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Self-reported driving after marijuana use in association with medical and recreational marijuana policies.

Int J Drug Policy. 2020 Oct 12;:102944

Authors: Benedetti MH, Li L, Neuroth LM, Humphries KD, Brooks-Russell A, Zhu M

Abstract
BACKGROUND: A common concern surrounding increasingly permissive marijuana policies in the US is that they will lead to more dangerous behavior, including driving after marijuana use. Although there is considerable research on the effects of marijuana policies on behaviours, few studies have examined self-reported driving after marijuana use. In this study, we use data from the Traffic Safety Culture Index (TSCI) to model self-reported past-year driving after marijuana use in association with medical and recreational marijuana policies.
METHODS: We analysed individual responses to annual administrations of TSCI from years 2013-2017 using a multiple logistic regression model. Our outcome variable was self-reported past-year driving after marijuana use (at least once vs. never), and our primary explanatory variable was the respondents’ state medical marijuana (MM) and recreational marijuana (RM) policy. Additional explanatory variables include policies that specify thresholds for marijuana-intoxicated driving, year, and demographic factors.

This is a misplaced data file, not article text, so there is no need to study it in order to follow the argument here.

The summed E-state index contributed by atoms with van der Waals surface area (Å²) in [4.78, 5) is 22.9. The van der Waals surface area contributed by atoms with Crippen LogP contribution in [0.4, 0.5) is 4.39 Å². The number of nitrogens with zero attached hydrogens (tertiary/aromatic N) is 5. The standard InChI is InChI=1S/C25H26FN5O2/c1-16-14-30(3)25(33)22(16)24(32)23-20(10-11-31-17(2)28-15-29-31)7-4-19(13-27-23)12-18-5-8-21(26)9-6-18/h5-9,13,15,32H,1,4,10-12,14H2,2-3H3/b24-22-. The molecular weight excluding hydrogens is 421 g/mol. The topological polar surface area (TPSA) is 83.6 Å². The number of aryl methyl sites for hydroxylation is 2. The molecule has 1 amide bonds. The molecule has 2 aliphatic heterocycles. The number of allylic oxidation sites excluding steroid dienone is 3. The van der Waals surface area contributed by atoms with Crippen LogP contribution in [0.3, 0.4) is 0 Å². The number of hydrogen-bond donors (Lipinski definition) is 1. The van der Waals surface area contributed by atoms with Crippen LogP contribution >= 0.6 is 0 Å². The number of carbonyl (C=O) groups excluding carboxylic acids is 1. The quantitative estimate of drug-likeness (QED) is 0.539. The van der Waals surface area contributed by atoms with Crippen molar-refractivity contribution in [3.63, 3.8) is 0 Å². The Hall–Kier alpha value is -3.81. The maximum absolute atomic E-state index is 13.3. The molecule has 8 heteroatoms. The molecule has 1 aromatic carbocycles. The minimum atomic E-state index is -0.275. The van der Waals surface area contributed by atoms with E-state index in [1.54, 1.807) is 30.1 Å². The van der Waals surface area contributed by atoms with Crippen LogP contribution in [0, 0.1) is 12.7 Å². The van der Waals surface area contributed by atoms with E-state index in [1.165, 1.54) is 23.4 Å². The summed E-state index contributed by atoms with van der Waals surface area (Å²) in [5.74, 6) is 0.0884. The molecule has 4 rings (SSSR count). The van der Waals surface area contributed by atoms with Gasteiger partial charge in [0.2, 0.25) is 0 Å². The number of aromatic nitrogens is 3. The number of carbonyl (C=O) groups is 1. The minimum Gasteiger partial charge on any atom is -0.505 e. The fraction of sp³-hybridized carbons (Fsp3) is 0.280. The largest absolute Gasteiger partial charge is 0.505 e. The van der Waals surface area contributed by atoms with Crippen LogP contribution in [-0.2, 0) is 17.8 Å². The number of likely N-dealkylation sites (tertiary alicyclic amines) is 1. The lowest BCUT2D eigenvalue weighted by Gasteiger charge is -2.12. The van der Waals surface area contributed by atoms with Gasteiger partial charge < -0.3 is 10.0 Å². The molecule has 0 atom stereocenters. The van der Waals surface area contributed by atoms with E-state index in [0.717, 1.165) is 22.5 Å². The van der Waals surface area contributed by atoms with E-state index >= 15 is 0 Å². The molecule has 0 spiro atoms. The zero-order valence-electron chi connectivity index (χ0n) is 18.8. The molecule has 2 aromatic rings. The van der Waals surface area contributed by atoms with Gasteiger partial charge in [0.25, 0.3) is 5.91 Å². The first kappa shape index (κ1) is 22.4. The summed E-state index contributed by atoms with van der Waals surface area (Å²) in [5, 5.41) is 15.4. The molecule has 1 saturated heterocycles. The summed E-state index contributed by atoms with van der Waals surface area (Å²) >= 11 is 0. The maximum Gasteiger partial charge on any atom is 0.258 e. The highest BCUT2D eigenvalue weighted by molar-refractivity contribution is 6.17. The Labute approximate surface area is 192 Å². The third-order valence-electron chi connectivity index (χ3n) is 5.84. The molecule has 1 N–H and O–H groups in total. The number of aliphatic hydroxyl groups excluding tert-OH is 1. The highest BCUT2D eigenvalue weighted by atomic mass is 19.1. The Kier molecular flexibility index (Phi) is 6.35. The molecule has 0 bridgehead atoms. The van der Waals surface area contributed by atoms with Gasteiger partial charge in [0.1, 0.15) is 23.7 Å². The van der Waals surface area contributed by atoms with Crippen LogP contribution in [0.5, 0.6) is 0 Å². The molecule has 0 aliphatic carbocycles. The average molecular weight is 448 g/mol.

RESULTS: Drivers in states that legalized MM but not RM had marginally higher odds of self-reporting driving after marijuana use compared to drivers in states where both RM and MM were illegal (adjusted OR 1.29; 95% CI 0.98, 1.70; p = 0.075). However, we found little evidence that drivers in states that legalized both RM and MM had higher odds of driving after marijuana use compared to drivers in states where both RM and MM were illegal (adjusted OR 1.06; 95% CI 0.71, 1.56; p = 0.784). Per-se or THC threshold laws were associated with lower self-reported driving after marijuana use (adjusted OR 0.74; 95% CI 0.57, 0.95; p = 0.018).
CONCLUSION: Although we found some evidence of an association between MM legalization and self-reported driving after marijuana use, our results provide only mixed support for the hypothesis that permissive marijuana policies are associated with higher odds of self-reported driving after marijuana use.

PMID: 33268196 [PubMed – as supplied by publisher]


Source: ncbi 2

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